💛More Than Friends
6. Hand to Waist. Apart from dancing, touching the waist is usually quite intimate. In most cases it is reserved for couples who are attracted to each other.
7. Hand to Head / Hand to Face. In our culture, touching another’s face or head is most often a romantic gesture, and only rarely (and very carefully) done with someone who is just a friend. (An exception to this is children or family members.)
🧡The Dating Zone
8. Face to Face / Body to Body. Hugging, pressing faces and bodies together (clothed). This step refers to romantic hugging, the kind where bodies are pressed together and faces touch. Of course, friends may hug, but those hugs may often be more of a connection between arms, leaving some space between bodies. Any prolonged hugs between male and female friends that include body to body contact are likely to muddy the friendship waters.
9. Mouth to Mouth. Kissing. Kissing on the lips heightens sexual desire. It should be approached carefully and should be reserved for a committed romantic partner.
Note: Some people, especially those who have made mistakes in the past and want to protect themselves from temptation, choose to leave steps 8 and 9 for engagement or marriage. I encourage you to prayerfully make the decision that you feel is best for you, after seeking wise counsel.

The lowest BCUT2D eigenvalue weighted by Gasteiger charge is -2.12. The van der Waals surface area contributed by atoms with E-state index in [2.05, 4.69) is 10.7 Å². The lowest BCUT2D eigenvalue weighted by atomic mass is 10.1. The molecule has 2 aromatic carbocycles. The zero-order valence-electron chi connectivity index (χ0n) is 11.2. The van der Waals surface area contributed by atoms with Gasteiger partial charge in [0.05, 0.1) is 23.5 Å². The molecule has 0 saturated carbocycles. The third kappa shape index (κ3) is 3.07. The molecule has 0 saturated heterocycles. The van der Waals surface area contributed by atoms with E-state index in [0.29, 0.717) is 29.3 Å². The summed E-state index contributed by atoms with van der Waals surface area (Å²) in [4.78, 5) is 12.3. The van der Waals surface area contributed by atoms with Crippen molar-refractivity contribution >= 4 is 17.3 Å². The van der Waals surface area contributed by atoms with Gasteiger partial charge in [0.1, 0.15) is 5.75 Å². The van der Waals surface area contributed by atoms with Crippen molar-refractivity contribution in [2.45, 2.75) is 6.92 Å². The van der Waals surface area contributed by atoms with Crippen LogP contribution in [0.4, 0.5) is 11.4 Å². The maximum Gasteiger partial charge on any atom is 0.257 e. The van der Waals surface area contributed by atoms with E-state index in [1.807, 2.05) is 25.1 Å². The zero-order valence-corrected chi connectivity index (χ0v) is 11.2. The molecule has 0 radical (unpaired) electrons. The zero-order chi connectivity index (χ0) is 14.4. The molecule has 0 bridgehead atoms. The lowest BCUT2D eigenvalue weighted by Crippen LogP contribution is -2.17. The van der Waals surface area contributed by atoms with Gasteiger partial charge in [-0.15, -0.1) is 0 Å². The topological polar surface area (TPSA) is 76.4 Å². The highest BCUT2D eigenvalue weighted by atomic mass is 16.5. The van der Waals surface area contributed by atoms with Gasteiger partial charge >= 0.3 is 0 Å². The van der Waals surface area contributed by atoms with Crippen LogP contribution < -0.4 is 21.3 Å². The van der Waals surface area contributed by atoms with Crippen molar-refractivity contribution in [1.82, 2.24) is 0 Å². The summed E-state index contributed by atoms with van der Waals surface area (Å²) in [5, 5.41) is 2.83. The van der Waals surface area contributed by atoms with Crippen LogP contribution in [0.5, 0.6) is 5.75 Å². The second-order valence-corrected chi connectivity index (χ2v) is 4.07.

❤Wise To Wait Zone
These steps move the intimacy along in a way that could give the couple of false sense of “feeling married.” Although they aren’t entirely sexually intimate, it is in the best interests of the couple to save these activities for marriage for the sake of their temptation and for their witness to others as believers.
10. Kissing below the neck (shoulders, waist, stomach)
11. Sleeping together (literally)
💍The Marriage Zone: Sexual Intimacy
The last four levels of involvement are distinctly sexual and private, to be shared within marriage only. They are:
12. Eye to Undressed Body (including virtual, photos. Including pictures of strangers.)
13. Hand to Private Parts (Swimsuit Parts)
14. Mouth to Private Parts (Swimsuit Parts)
15. Sexual Intercourse
So, How Far Is Too Far?
Look at the above list. Where would you draw the line before marriage? Remember, you goal is to walk through your relationship in line with God’s direction in Scripture, and to stop your physical/sexual intimacy from rushing ahead before your relationship has the corresponding (public, legal, binding) commitment. (See this article for more on that.)
Some people draw the line after number seven. Some people have their first kiss on their wedding day. God doesn’t say that we shouldn’t kiss our boyfriends or girlfriends. But this is a decision designed to protect them from the quick shift from a light peck to deeper kissing and awakening sexual desires.